M.U.M. reveals plans for Barhydt Chapel

The Fairfield Ledger/November 17, 2000
By Beth Dalbey

Officials at Maharishi University of Management say that while Barhydt Chapel doesn't have a place in their campuswide reconstruction plan, they will donate the building to a community group capable of raising the $1 million necessary to move the ailing structure and preserve it.

Maharishi University of Management officials said this morning that a preferred option for the disposition of Barhydt Chapel is for a community group to raise the estimated $1 million necessary to move it from the campus on the north edge of Fairfield and renovate the ailing structure.

The future of the chapel, built in 1911 and included in a Historic Campus District listed on the National Register of Historic Places in 1983, has been in some doubt since this summer, when M.U.M. began razing historic structures as part of a campus-wide reconstruction plan.

At a meeting with community leaders this morning, officials from the Fairfield Area Chamber of Commerce said they would facilitate a community discussion of the option to relocate the chapel, possibly through the chamber's Community Relations Committee.

Efforts will also be made to build a network of interested Parsons College alumni, many of whom may have the financial resources to accomplish the move and renovations, according to those attending the meeting.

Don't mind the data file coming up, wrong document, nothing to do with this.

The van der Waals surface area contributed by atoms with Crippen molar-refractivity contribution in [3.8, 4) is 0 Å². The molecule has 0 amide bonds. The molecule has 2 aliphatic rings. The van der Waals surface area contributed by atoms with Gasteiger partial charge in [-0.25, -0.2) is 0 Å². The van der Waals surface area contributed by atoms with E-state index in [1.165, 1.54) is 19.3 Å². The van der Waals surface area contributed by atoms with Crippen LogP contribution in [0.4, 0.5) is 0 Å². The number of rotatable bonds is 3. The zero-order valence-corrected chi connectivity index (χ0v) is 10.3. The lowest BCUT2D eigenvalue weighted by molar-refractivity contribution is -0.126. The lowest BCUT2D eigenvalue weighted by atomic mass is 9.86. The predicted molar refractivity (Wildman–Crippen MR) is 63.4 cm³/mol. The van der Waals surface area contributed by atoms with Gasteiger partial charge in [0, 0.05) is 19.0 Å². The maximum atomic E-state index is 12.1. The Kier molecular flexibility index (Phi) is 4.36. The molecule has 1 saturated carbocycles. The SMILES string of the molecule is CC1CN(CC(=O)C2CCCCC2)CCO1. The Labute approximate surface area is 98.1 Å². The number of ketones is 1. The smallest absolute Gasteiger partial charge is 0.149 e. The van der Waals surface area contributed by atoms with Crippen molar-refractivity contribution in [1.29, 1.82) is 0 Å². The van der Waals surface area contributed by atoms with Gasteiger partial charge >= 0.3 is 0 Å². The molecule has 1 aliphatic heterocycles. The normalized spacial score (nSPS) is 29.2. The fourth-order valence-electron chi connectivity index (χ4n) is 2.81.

If fund-raising efforts to move the building don't materialize, a second option is to consider an offer from a company that builds and restores churches which would dismantle the chapel, clean the stones and use them in the repair of other churches around the country. Under that scenario, the company would be asked to offer the organ, pews and stained-glass windows to local churches. The third option, simply demolishing the chapel, would require a significant capital expenditure for the university and is probably the least desirable for the community, according to university officials.

"We recognize the importance of the chapel to many in the community of Fairfield and to some Parsons alumni," said Craig Pearson, executive vice president at the university. "Therefore, we would like to offer the building to anyone who can arrange to move it to a location off campus. Then it would become a grand, public building open and available to the entire community."

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